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A Production of

Flexicalymene meekiFossil, Trilobite
Mathew Knauss - University of California Riverside
Dr. Nigel Hughes, University of California Riverside
Flexicalymene meeki
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skull
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Cincinnati Museum Center (IP 40757)

Image processing: Dr. Jessie Maisano
Publication Date: 04 Aug 2015

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Throughout trilobite evolution, various clades independently converged upon morphologies that permitted enrollment of their exoskeletons so as to efficiently encase their soft tissues within a hard protective carapace (Bergström, 1973; Esteve et al., 2011). While the general advantages of this defensive posture are intuitively obvious, little is yet known about the material and biomechanical conditions of the exoskeleton that are necessary for enrollment to be an effective protective strategy. Three-dimensional models of their exoskeletons may allow both qualitative and quantitative assessments of the protective capabilities of trilobites and may reveal important constructional and functional parameters that are necessary for enrollment to be effective against predation, with broader implications for predator-prey escalation and evolution.

Derived trilobites, such as the Late Ordovician Flexicalymene meeki shown here, had differentially-thickened cuticles (between 200 and 400 microns) and a number of coaptative devices, morphological structures that guided the articulation between segments and locked the exoskeleton in an enrolled posture. Flexicalymene meeki exhibits beveled edges on the tips of the pleurae, dorsally-positioned fulcra, and crescent-shaped anterior extensions of the axis at each thoracic segment, all of which constrained the articulation and provided structural support between sclerites during enrollment. Some trilobites use additional coaptative devices, such as sockets along the cephalic doublure (ventral rim of the cephalon) into which the tips of the pleurae and the pygidium (tail) can be inserted to provide resistance to shearing predators. However, F. meeki employs a different strategy marked by the insertion of the posterior tip of the pygidium into a small ventral cavity near the anterior of the cephalon. This style of enrollment may have provided both shearing and compressive resistance.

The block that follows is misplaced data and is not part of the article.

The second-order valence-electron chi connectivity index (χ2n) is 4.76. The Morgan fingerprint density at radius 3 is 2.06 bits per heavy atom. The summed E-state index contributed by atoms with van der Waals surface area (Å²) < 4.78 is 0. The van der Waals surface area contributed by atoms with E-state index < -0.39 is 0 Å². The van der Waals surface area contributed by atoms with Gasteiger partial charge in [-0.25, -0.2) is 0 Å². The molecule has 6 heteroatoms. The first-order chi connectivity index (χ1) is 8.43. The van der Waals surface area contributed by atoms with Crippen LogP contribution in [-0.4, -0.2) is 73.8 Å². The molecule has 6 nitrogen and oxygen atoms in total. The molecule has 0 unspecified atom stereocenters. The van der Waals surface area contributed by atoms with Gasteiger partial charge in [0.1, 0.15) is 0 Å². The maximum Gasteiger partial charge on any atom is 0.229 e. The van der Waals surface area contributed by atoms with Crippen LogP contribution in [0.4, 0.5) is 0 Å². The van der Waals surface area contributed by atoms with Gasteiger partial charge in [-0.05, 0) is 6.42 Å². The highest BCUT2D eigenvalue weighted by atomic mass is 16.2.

Initial Finite Element analyses on the segmented digital model of the trilobite indicate that differential thickening of the cuticle evidently increased the compressive resistance of the exoskeleton. The imbricated tips of the pleurae may have served to laterally thicken the overall morphology during enrollment, providing increased resistance to shearing and laterally-directed compressive forces that may have occurred during a predatory attack.

About the Species

This specimen was collected from the late Ordovician of Leesburg, Ohio. It was made available to The University of Texas High-Resolution X-ray CT Facility for scanning by Dr. Nigel Hughes and Mr. Mathew Knauss of the University of California Riverside. Funding for scanning and image processing was provided by UTCT.

About this Specimen

The specimen was scanned by Jessie Maisano on 18 February 2014 along the coronal axis for a total of 764 slices. Voxel size is 0.020 mm.

About the
Scan

Literature

Bergström, J. 1973. Organization, life, and systematics of trilobites. Fossils and Strata 2:1-69.

Esteve, J., Hughes, N.C., Zamora, S. 2011. Purujosa trilobite assemblage and the evolution of trilobite enrollment. Geology 39:575-578.

Literature
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Front page image.

Atractosteus spatula
Additional
Imagery

To cite this page: Mathew Knauss, Dr. Nigel Hughes, University of California Riverside, 2015, "Flexicalymene meeki" (On-line), Digital Morphology. Accessed November 19, 2017 at http://digimorph.org/specimens/Flexicalymene_meeki/.

©2002-20015 - UTCT/DigiMorph Funding by NSF
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